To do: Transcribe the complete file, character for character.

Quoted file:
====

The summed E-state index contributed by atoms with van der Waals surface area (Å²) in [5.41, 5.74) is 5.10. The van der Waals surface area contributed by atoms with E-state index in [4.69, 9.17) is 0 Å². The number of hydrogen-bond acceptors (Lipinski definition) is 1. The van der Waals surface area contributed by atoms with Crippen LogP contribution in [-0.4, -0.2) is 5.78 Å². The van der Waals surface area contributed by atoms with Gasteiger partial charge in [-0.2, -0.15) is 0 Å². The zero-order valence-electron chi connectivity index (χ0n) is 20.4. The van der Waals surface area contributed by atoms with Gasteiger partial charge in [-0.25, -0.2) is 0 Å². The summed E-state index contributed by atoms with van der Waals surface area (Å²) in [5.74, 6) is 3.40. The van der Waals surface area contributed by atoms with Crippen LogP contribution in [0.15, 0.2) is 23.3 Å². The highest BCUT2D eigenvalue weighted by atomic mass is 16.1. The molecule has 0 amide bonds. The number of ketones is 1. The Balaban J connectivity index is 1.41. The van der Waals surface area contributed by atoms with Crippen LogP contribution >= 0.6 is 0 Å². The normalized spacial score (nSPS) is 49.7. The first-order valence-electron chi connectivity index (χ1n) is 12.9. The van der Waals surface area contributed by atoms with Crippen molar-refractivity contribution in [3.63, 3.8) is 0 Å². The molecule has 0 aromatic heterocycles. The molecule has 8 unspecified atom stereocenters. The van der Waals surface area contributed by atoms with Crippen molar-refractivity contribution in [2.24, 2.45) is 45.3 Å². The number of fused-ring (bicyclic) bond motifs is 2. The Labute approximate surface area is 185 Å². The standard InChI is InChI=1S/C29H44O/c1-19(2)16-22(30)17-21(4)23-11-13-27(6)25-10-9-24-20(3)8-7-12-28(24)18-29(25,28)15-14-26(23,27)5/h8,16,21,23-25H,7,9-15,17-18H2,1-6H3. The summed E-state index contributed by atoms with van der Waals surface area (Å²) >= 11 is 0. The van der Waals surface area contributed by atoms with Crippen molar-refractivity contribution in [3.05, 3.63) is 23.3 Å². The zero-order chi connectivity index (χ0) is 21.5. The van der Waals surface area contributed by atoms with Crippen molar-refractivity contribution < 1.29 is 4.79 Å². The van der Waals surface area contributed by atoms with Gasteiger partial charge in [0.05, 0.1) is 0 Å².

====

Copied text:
The summed E-state index contributed by atoms with van der Waals surface area (Å²) in [5.41, 5.74) is 5.10. The van der Waals surface area contributed by atoms with E-state index in [4.69, 9.17) is 0 Å². The number of hydrogen-bond acceptors (Lipinski definition) is 1. The van der Waals surface area contributed by atoms with Crippen LogP contribution in [-0.4, -0.2) is 5.78 Å². The van der Waals surface area contributed by atoms with Gasteiger partial charge in [-0.2, -0.15) is 0 Å². The zero-order valence-electron chi connectivity index (χ0n) is 20.4. The van der Waals surface area contributed by atoms with Gasteiger partial charge in [-0.25, -0.2) is 0 Å². The summed E-state index contributed by atoms with van der Waals surface area (Å²) in [5.74, 6) is 3.40. The van der Waals surface area contributed by atoms with Crippen LogP contribution in [0.15, 0.2) is 23.3 Å². The highest BCUT2D eigenvalue weighted by atomic mass is 16.1. The molecule has 0 amide bonds. The number of ketones is 1. The Balaban J connectivity index is 1.41. The van der Waals surface area contributed by atoms with Crippen LogP contribution >= 0.6 is 0 Å². The normalized spacial score (nSPS) is 49.7. The first-order valence-electron chi connectivity index (χ1n) is 12.9. The van der Waals surface area contributed by atoms with Crippen molar-refractivity contribution in [3.63, 3.8) is 0 Å². The molecule has 0 aromatic heterocycles. The molecule has 8 unspecified atom stereocenters. The van der Waals surface area contributed by atoms with Crippen molar-refractivity contribution in [2.24, 2.45) is 45.3 Å². The number of fused-ring (bicyclic) bond motifs is 2. The Labute approximate surface area is 185 Å². The standard InChI is InChI=1S/C29H44O/c1-19(2)16-22(30)17-21(4)23-11-13-27(6)25-10-9-24-20(3)8-7-12-28(24)18-29(25,28)15-14-26(23,27)5/h8,16,21,23-25H,7,9-15,17-18H2,1-6H3. The summed E-state index contributed by atoms with van der Waals surface area (Å²) >= 11 is 0. The van der Waals surface area contributed by atoms with Crippen molar-refractivity contribution in [3.05, 3.63) is 23.3 Å². The zero-order chi connectivity index (χ0) is 21.5. The van der Waals surface area contributed by atoms with Crippen molar-refractivity contribution < 1.29 is 4.79 Å². The van der Waals surface area contributed by atoms with Gasteiger partial charge in [0.05, 0.1) is 0 Å².